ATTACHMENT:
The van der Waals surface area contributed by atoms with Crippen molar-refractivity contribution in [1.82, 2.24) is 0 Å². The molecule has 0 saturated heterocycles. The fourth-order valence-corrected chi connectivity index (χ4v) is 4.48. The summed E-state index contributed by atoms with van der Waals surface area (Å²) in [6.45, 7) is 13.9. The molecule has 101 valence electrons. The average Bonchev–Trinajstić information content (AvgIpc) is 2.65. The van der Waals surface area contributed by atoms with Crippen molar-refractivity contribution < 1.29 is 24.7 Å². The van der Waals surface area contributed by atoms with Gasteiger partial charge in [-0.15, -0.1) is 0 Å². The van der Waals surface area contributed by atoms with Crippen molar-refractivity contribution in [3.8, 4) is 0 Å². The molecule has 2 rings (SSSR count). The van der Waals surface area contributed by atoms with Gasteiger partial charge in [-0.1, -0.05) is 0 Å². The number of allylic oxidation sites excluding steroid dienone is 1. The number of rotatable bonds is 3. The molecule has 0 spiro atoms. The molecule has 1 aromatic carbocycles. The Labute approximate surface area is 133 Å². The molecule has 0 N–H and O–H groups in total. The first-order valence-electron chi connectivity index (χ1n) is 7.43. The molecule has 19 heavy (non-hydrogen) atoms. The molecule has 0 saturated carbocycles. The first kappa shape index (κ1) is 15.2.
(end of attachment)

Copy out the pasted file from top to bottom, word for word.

The van der Waals surface area contributed by atoms with Crippen molar-refractivity contribution in [1.82, 2.24) is 0 Å². The molecule has 0 saturated heterocycles. The fourth-order valence-corrected chi connectivity index (χ4v) is 4.48. The summed E-state index contributed by atoms with van der Waals surface area (Å²) in [6.45, 7) is 13.9. The molecule has 101 valence electrons. The average Bonchev–Trinajstić information content (AvgIpc) is 2.65. The van der Waals surface area contributed by atoms with Crippen molar-refractivity contribution < 1.29 is 24.7 Å². The van der Waals surface area contributed by atoms with Gasteiger partial charge in [-0.15, -0.1) is 0 Å². The van der Waals surface area contributed by atoms with Crippen molar-refractivity contribution in [3.8, 4) is 0 Å². The molecule has 2 rings (SSSR count). The van der Waals surface area contributed by atoms with Gasteiger partial charge in [-0.1, -0.05) is 0 Å². The number of allylic oxidation sites excluding steroid dienone is 1. The number of rotatable bonds is 3. The molecule has 0 spiro atoms. The molecule has 1 aromatic carbocycles. The Labute approximate surface area is 133 Å². The molecule has 0 N–H and O–H groups in total. The first-order valence-electron chi connectivity index (χ1n) is 7.43. The molecule has 19 heavy (non-hydrogen) atoms. The molecule has 0 saturated carbocycles. The first kappa shape index (κ1) is 15.2.